In August 1944 I was a member of 68 Night-Fighter Squadron flying Mosquito aircraft and based at Castle Camps, near Cambridge. The squadron was operating against flying bombs, which came across the Channel from the Pas de Calais area.

A number of day-fighter squadrons had converted to Tempest V's, then the fastest fighter, and it proved to be very successful indeed against the flying bombs. It was then decided to operate Tempest V's at night against the flying bomb and 501 Squadron was selected for this role. As there were few, if any, pilots with night operational experience, it was decided to call for "volunteers" to transfer to 501. "Horry" Hansen and I merelyasked a few questions, but we found ourselves at Manston.

Here, we were greeted by the Commanding Officer, Squadron Leader Joe Berry DFC and two Bars, who had already destroyed 62 Flying Bombs, mostly at night, and our Flight Commander "Jackson" Robb, another ace. The boys in the crew room made us very welcome, and were very bright and cheerful, despite the number of recent losses.

"Jackson" had given me a copy of the Pilot's Notes; after a quick persual, he took me out to a Tempest, and sat me in the cockpit. After a quick check of the cockpit drill, came the order: "Off you go, three circuits and bumps. Hard left rudder on take-off and landing, otherwise you'll swing like a bitch! And don't bend it --- we're short!"

This was my first single since the Tiger Moth at EFTS, and the Proctor at 38 Group; all my other flying was twin-engines. So naturally, this aircraft seemed a little strange. Sitting in the cockpit on the ground was rather like being in the cab of the Flying Scotsman, one could see nothing dead ahead, and it meant "crabbing" on taxying. Heavy left rudder kept it straight on take-off; the acceleration was marvellous; wheels and flaps came up in seconds, and then it really travelled. The circuits and bumps went off without any trouble. Taxying had to be done slowly.


The Tempest also had some new fuel: 150 octane petrol, yes 150 octane; it was, in fact, 100 octane with extra tetra-ethyl-lead, to give extra boost. This allowed us to take-off at +24 boost, and use this setting for hight speed when necessary. The snag was that the engine had to be cleared at full throttle and maximum revs about every fifteen minutes, otherwise the plugs would soon get fouled up. Doing this at night for the first time gave one quite a shock: sparks would cascade from the exhausts, giving the impression of being on fire!


The spaks would also affect one's night vision: I remembered once reading in the Hornby magazine the trick by the old steam engine drivers -- they closed one eye when looking at the fire, closing this one when looking out of the cab, and opening the other. It worked for me in the Tempest.


We shared Manston with the then new Meteor Squadron, 616, but did not see much of them. We operated at night, they by day, and in the event, this aircraft was then highly classified. In mid-September 501 moved to Bradwell Bay. Patrols most nights kept us busy: flying bombs were coming in at all times. we were patrolling in the Thames estuary and the Channel about 90° to their anticipated line of flight, and usually about 2000 to 3000 feet above them; this would give us time to "bounce" them with enough speed to overtake them.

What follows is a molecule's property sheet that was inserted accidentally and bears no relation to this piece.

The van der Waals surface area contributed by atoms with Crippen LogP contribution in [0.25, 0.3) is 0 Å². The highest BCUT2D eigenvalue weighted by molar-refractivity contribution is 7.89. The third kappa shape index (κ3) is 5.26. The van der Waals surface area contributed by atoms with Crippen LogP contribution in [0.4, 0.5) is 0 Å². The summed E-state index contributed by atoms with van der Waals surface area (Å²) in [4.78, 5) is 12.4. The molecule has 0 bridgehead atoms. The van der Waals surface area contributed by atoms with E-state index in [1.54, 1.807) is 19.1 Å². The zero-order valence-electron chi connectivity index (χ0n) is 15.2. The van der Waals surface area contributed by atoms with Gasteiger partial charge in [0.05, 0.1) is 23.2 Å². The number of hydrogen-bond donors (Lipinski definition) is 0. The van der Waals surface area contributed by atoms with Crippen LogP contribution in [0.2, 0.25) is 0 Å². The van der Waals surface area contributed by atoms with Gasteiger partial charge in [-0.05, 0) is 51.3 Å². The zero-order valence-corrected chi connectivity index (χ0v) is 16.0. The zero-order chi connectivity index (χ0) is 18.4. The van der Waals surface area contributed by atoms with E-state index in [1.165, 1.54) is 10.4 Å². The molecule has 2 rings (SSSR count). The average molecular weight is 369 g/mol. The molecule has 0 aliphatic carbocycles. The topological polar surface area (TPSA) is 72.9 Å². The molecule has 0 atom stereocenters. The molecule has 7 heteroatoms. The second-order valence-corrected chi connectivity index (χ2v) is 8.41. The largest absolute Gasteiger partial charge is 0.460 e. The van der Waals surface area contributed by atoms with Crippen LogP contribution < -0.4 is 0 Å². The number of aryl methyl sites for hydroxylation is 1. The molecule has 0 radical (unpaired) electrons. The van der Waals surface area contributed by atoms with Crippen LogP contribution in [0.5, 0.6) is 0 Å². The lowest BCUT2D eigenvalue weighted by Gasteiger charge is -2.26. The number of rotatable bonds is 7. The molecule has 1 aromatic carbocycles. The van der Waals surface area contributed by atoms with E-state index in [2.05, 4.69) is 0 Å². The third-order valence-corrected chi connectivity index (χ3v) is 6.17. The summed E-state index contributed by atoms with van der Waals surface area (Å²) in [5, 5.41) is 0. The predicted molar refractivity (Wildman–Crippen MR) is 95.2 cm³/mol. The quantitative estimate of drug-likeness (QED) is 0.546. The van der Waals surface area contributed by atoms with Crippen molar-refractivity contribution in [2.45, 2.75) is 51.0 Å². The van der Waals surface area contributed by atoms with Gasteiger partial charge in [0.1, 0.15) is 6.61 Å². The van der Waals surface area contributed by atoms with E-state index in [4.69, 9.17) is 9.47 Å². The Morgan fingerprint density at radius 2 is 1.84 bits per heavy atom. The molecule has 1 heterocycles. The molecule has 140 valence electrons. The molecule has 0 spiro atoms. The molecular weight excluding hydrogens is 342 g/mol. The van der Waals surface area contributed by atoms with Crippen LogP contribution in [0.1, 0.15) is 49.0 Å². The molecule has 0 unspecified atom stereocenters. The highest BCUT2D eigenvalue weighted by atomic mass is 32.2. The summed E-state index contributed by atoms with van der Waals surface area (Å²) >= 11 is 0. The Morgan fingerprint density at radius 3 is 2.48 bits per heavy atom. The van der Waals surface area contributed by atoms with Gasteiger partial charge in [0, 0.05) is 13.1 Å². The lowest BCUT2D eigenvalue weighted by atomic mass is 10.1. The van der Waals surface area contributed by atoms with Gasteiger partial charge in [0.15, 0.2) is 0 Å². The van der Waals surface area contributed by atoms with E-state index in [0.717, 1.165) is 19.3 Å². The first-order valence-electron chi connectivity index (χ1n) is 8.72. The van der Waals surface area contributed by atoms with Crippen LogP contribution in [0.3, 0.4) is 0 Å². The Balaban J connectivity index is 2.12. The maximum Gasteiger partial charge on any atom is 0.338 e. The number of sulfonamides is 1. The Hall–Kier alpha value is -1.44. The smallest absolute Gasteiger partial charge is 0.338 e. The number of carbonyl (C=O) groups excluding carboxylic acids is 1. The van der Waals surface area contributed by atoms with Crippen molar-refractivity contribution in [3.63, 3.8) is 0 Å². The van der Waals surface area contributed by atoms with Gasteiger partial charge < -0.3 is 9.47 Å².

In October the Flying Bombs came on another tack: the Allied troups had captured most of the launching site in the Pas de Calais, and the Luftwaffe used Heinkel 111 to carry the bombs across the North Sea at about 300 feet, rising to 1000 feet, and launching the bombs towards London. The Mosquitos had the job of stopping the Heinkels: very difficult -- the flying speed of the Heinkel at 100 mph was less than the stalling speed of the Mosqiuto at 140 mph.

Joe Berry, 501 Squadron Commander, decided to mount a raid on the Heinkel base in Holland; on October 1st he and two other pilots attacked the airfield at dawn. Joe was hit by small arms fire at fifty feet, the two others returned. And so, 501 lost an outstanding pilot and Commanding Officer. With the Tempest now off the secret list, the Squadron had a visit from the famous photographer Charles E Brown, and a number of excellent photographs were taken (series 6024-6) one of which is in the front of the Tempest in the RAF Museum.

During this period, 501 lost a number of pilots apart from Joe Berry. Winston Churchill commented on the Squadron's important role:

"So great is the threat, particularly at night, of the new V1 menace, that No 501 Squadron must consider itself expendable." 

What was rather puzzling at the time, was the tendency for some engines to cut shortly after take off. The cockpit drill stated that we should take off on wing tanks, and switch to the main tank, when airborne. On 23 September, I was on patrol, and when diving after a flying bomb, the engine cut. I was lucky: I was able to bale out, and land near Colchester. (See EJ603) Two of my friends did not make it: Paddy Faraday and Thornton.

Perhaps the mystery was eventually explained when I visited the Biggin Hill Air Fair in 1987. On one of the souvenir stalls I bought a copy of the Pilot's Notes for the Tempest. The stallholder aksed me why I wanted one. When I told him I used to fly Tempests, and had baled out at night, he couldn't believe. He siad I was living on borrowed time! It turned out that he was a fitter on a Tempest squadron; they too suffered from engines cutting; the fault was eventually traced to an air lock occuring when the tanks were switched over.


/Gilbert Wild




John Manning